More Greek migrants seeking work in Australia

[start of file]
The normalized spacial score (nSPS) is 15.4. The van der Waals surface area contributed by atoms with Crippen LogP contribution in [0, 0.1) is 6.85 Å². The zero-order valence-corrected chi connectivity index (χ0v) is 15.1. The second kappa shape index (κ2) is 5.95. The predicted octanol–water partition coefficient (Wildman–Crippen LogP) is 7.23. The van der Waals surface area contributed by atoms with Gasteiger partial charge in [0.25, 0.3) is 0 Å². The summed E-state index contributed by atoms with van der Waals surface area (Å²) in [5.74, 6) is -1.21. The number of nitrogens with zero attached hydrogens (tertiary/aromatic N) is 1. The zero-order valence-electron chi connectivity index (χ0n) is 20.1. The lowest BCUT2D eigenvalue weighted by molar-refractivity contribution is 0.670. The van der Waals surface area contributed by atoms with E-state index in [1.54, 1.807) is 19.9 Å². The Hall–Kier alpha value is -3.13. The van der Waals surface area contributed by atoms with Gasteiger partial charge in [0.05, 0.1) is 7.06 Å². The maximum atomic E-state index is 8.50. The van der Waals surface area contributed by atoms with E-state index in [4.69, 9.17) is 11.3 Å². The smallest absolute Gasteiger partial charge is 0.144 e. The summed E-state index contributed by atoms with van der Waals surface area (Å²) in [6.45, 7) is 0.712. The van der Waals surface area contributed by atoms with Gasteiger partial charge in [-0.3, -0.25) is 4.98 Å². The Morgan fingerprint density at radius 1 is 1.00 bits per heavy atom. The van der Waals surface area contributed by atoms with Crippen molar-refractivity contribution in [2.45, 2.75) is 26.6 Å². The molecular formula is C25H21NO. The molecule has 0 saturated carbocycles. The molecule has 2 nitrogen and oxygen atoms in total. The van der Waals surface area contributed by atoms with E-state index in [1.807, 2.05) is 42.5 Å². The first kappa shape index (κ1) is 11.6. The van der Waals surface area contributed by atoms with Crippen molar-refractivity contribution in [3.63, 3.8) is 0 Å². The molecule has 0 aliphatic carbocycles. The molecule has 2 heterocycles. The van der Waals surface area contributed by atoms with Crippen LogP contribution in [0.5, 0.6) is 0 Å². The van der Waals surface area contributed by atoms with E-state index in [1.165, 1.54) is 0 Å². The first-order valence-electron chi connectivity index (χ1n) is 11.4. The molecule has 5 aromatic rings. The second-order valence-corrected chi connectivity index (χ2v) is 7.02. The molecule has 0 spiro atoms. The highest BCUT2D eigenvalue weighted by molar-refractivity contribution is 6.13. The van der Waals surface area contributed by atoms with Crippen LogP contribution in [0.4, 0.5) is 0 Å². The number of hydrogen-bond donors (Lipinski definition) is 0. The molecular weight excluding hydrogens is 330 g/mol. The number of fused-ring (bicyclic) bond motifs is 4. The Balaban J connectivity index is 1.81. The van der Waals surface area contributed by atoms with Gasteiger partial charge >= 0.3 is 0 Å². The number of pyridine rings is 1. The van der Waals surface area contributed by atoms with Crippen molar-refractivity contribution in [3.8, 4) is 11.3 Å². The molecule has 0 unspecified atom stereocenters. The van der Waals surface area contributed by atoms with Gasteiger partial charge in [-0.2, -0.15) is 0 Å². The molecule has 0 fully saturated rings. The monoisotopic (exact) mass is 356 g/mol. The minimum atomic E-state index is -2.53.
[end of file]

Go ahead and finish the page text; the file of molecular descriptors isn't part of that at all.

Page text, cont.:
first_imgAustralia is experiencing a second wave of Greek immigration in the wake of the Greek sovereign debt crisis, which is threatening to further destabilise the country’s economy and cause financial panic in the eurozone and beyond. As it stands, the nation is facing a very real prospect of leaving behind the euro and returning to the drachma.Practically all Greek businesses have been directly or indirectly affected by the current crisis due to the lack of readily available money, particularly as banks tighten up eligibility requirements for loans. Cash flow issues are exerting pressure on companies regardless of whether they are large or small operations, or whether they are conducting domestic or international trade. As a result, more Greeks than ever are now seeking employment overseas. Arthur Baoustanos, director of trade at the Hellenic Australian Chamber of Commerce and Industry (HACCI), has observed an increasing number of Greeks recently arriving in Australia, typically on 457 working visas, in search of a better standard of living. His organisation aims to provide support for requests in assisting Greeks finding work in Australia. “HACCI tries to encourage and facilitate bilateral trade and links with organisations and people from Greece into Australia,” he says.“They work for multinationals that have a presence here in Australia,” says Baoustanos, noting that a combination of their professional skills and the crippling economic conditions back at home provided more than enough incentive to emigrate.However, a number of other migrants also fall into a second category. “There are others who have chosen to return to Australia who left Australia quite young and continued their lives in Greece, then when this whole financial crisis matter started to explode they decided to return to Australia,” Baoustanos continues.“When you’ve got a job and you’re earning some money and you know you can pay your rent, your food, and send your kids to school, you’re in a much better position than you would be in Greece without a job. So in that respect I think they see this as a welcome country. As soon as they land a job, they can set themselves up and go about their lives.” Another prominent enterprise that has been launched in an effort to assist struggling Greeks is The Hellenic Initiative, which aims to establish opportunities for students and young professionals through methods such as encouraging Australian companies of Greek origin to hire them for around six months. The ultimate goal is for them to gain experience which will place them in a better position in the job market, and ultimately enhance their career prospects. However, somewhat predictably, the argument has risen that Greek migrants seeking work in Australia are detrimental to the job prospects of local workers, even if the employment is only on a temporary basis. Baoustanos refutes this, and instead believes it is a chance to ensure Australia remains competitive. “It’s an opportunity to keep our skill sets up with the rest of the world,” he asserts. “Australia is not alone in this world, there are other countries, and everyone is playing a role in how this country is working. I don’t see it as a threat to anybody.”With a tough job market and an unstable economy back at home, Baoustanos understands the mindset of Greeks wishing to emigrate for the sake of stability. “During the global financial crisis, Australia weathered it quite well, it was a desirable place to be. I’m not saying making such a decision is easy, to just drop your whole life in one place and start somewhere else. But if the conditions are such, and they dictate that, you won’t have any trouble making that decision.” “This whole thing started because in Greece they would hear that Australia is a prosperous country, which it is and we know that. But everybody living in this country has worked hard to create that prosperity,” says Baoustanos, believing that newcomers should be given the opportunity to contribute to this prosperity as did those who came before them. “It hasn’t been easy for the majority of people coming to Australia because you have to start from scratch. A lot of these people are highly skilled and highly qualified people, but they haven’t managed to get jobs that reflect the level of skill they have. They end up doing odd jobs in order to survive.” As for the conditions faced by Greeks who remain, Baoustanos is blunt in his assessment. “Whatever the outcome is, the standard of living of Greek people has been affected already. It’ll be a few years before things can get back on track,” he believes. “In terms of whether or not Greece will leave the eurozone, that is being played out at the moment … no one wants Greece to leave the eurozone.” Facebook Twitter: @NeosKosmos Instagramlast_img read more